We all use the Wikipedia, but how many actually bother to contribute articles to the Wiki? There are I’m sure. MY POINT IS, IT IS NOT ENOUGH!!! I need more information on this country of mine, and it is so scarce on the web, or someone who actually knows something is not sharing. I’m telling myself this too.

Do not blame the young generation for not referring to local based knowledge, we are offering them so little compared to what other countries are contributing to the World Wide Web. Come on people, we need to tell people about our bananas before a “Hermione” from UK did her research and starts telling us about our bananas? Makes sense?

Another example. Imagine this simple scenario. A teacher in Kuala Lumpur asks a pupil to draw a house. She draws it complete with a smoking chimney. Huh? What’s the big deal? My point, our houses don’t have chimneys! The kids draw base on what they see on TV or the internet or imported books. Although I don’t expect the pupil to draw a rumah Melaka with stone steps…. but chimneys? It’d be different if she was from Cameron Highlands. This is a scenario quite usual in my classes, in university. It is no wonder to me if I ask to draw the student to draw a chicken, he/she would draw a KFC drumstick because they don’t know how a real chicken looks like. The power of capitalism ladies and gentlemen. Or they’d draw a turkey. Because that was what Google image told them how a chicken looks. This happened in my illustration class.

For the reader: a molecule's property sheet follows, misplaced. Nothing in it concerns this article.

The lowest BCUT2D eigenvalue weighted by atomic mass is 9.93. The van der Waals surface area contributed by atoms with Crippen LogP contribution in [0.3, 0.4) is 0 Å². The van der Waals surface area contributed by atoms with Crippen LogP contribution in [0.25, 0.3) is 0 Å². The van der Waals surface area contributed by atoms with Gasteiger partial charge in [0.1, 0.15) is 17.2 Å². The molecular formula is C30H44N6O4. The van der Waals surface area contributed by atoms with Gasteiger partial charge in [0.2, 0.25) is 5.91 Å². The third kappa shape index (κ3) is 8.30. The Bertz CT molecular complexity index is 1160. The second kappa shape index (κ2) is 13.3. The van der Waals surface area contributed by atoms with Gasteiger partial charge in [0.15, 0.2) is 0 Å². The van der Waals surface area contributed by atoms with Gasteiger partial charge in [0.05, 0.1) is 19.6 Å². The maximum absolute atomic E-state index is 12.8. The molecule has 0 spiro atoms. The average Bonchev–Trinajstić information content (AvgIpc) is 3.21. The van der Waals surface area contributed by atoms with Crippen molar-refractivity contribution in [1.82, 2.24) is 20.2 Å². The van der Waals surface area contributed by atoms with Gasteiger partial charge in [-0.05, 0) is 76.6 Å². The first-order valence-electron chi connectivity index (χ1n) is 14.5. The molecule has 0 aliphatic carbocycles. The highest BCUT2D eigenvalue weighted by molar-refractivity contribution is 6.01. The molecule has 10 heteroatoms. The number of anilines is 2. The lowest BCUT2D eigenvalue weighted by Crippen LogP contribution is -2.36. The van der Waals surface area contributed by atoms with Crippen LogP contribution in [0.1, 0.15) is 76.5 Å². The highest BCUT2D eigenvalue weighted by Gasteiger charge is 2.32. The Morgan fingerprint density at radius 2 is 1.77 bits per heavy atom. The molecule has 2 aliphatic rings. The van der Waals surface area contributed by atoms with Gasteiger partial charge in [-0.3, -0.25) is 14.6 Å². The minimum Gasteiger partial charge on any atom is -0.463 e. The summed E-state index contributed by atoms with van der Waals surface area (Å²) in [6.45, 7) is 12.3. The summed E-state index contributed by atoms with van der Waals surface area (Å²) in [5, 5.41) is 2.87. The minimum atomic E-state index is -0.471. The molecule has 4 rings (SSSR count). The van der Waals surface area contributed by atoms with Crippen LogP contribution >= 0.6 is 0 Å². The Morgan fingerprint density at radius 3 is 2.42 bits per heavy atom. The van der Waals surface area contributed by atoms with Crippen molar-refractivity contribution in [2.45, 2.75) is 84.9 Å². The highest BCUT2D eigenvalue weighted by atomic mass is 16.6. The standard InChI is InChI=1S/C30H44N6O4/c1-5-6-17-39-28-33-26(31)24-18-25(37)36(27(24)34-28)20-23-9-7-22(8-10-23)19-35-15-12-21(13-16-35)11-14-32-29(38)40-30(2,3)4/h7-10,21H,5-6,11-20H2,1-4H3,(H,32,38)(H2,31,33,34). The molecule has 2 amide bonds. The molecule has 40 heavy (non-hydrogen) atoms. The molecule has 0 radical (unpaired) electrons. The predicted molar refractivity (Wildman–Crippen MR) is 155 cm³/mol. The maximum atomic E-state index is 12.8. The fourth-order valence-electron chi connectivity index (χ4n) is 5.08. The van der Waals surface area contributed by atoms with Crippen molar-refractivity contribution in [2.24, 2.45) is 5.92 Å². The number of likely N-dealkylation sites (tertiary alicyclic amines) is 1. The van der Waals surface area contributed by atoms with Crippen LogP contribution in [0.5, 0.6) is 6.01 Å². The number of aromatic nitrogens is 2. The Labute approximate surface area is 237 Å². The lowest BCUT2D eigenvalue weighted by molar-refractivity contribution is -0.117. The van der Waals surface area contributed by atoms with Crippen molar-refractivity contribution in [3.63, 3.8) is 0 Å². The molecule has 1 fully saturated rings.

This problem is bigger by the day. I myself cannot relate to P Ramlee movies, I didn’t grow up with them, and watching them now, I don’t find it funny because I can’t understand the nuances of the dialogue. There are friends of mine who can re enact the whole entire movie of Bujang Lapuk and I’d just sit there, awed and bewildered, not understanding the hysterical fit of laughter they’re in. I bet my child would probably say Harry Potter as a children’s story rather than Sang Kancil. Sang Kancil who? Those really poor illustrated animations by Filem Negara? Looking back now, it was way better executed than Yokies. I bet you don’t know Yokies. Haha. You have your TV on Disney Channel 24 hours to keep your child entertained. Even Lat had to be animated by the Philippines. My husband relates more to Transformers and GI Joe. Ask him about bananas. He’d go bananas.

As I myself am a child who is so far detached from the knowledge of things around her, who am I to speak of this? But I’m starting slowly, I found the DBP website to be absolutely helpful, type in a word they actually give you ensiklopedia entries, peribahasa, pantun based on the word. My husband just bought me a book by Adibah Amin, collections of writings of Malaysian life. I’m teaching my students how to use Google to better advantage. And I’m sharing what little I know. My journey to find some semblance of identity in an ever-saturated monogamous world of globalization.

Maybe one day, in my class, one student would actually do a campaign promoting tempoyak’s new packaging, or do a series of ads for a telco company using the different types of bananas found in Malaysia. And in Illustration class, a student would produce an artwork entitled House and in it showed a Sarawak Iban Long House. I’m hopeful.

Meanwhile, I’ll find out more about bananas.
P/s: My birthday wish is for the entire set of Ensiklopedia Malaysia… hint, hint! Or you could just get me books about culture in Malaysia or of Malaysians by Malaysians like Adibah Amin, Lat, Amir Muhammad, Farish Noor, Karim Raslan….